Skellig, the summer production at St Benedict’s School in Ealing, west London, was a gripping and intense drama.
The audience sat riveted, almost willing the happy ending that the play finally provided. The actors were middle school pupils aged 13 to 15.
The play is based on the novel by David Almond. Michael moves with his family into a dilapidated house. Exploring in the garage, he finds a strange man, Skellig, and decides to look after him. Soon this man takes over Michael’s life.
Thirteen-year-old James Porter played the key role of Michael with a conviction that went straight to the heart. Crotchety and arthritic, “27 and 53”, Skellig (Oliver Maynard) gained the audience’s sympathy as the drama progressed and eccentric Mina (Madeleine Davidson-Houston) galvanised Michael to action. Catherine Bench played Mum with a maturity that belied her years, with Dimitris Kouimtsidis as Dad.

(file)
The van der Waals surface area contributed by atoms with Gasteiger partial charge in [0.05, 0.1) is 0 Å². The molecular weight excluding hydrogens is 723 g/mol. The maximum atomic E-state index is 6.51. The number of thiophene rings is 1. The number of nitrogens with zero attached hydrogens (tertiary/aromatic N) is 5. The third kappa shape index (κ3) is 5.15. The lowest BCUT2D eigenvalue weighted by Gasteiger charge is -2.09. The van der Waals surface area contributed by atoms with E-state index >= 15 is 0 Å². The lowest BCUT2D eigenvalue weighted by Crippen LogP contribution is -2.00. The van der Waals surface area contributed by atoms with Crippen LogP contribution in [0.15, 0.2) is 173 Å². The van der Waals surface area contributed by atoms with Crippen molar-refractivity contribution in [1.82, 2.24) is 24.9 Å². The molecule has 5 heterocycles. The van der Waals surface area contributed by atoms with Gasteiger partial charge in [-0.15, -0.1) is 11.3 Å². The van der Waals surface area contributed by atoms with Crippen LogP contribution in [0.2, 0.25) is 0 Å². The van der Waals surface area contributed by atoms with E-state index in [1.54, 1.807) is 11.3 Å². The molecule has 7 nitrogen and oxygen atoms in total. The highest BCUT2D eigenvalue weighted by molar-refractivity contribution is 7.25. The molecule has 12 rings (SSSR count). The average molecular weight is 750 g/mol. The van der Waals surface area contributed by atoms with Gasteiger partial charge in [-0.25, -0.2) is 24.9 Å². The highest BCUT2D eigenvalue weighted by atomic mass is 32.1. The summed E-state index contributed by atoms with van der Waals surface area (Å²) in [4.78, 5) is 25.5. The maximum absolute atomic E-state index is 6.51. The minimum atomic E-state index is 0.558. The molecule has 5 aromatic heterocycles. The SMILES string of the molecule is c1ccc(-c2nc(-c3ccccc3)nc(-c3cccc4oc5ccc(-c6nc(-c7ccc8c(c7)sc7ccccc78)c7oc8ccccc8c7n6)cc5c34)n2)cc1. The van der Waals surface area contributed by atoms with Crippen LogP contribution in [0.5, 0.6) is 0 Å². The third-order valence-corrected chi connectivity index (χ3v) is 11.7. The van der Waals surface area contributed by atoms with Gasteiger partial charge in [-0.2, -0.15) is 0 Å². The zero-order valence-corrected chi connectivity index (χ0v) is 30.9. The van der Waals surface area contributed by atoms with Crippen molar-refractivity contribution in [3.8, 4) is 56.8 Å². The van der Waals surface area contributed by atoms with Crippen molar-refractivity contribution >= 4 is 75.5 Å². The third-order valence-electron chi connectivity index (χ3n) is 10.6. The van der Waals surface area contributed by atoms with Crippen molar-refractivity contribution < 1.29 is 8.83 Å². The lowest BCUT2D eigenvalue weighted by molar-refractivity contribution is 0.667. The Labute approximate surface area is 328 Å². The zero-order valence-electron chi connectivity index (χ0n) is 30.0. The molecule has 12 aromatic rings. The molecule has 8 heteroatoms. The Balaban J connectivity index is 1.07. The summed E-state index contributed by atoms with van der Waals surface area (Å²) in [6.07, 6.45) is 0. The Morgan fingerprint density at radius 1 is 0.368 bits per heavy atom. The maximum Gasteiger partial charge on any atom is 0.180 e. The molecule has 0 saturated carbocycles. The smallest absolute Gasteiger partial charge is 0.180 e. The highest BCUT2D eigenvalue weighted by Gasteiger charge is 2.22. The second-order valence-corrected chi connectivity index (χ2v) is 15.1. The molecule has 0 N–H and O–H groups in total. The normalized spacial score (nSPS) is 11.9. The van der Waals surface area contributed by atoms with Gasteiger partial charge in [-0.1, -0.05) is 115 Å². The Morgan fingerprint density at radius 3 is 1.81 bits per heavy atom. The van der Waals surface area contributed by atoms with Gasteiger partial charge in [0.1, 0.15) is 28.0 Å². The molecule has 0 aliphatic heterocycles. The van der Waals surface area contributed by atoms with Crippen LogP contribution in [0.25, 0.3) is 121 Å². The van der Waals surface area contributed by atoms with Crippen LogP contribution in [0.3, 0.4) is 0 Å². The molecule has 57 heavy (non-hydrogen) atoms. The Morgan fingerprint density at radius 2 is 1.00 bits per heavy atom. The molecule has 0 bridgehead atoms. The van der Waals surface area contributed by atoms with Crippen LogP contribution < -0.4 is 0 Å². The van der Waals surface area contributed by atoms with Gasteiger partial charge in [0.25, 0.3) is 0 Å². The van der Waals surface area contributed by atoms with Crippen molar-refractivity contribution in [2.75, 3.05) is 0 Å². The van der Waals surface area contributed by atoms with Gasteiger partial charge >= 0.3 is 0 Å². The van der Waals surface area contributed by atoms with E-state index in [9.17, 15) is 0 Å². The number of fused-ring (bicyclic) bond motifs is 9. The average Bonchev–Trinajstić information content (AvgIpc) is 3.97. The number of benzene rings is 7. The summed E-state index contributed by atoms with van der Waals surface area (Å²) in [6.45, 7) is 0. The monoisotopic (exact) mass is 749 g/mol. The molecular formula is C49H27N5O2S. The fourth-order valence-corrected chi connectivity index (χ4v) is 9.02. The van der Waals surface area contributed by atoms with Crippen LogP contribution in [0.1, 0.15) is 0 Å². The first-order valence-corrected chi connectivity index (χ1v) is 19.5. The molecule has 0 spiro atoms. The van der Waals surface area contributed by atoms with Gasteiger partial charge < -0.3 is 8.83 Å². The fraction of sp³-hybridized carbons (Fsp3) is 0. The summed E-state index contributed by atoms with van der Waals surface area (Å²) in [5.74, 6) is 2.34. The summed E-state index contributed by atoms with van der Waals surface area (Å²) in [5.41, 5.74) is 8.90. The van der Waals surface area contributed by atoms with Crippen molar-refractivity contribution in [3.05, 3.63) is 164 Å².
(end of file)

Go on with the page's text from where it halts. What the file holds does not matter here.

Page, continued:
At regular intervals the audience was brought back down to earth by the classroom and hospital scenes, during which teacher Rasputin (Emre Kose) and Doctor McNabola (Aidan Fusco) injected their particular brand of humour.
A particularly moving passage was when Miss Clarts (Ilayda Nijhar) read a story about Skellig which Michael had written, predictably dismissed by the class as complete nonsense.
Director John Padden put his unmistakable stamp on the production with innovative use of stage and props, changing backgrounds with remarkable speed. This was a classic performance and a joy to watch.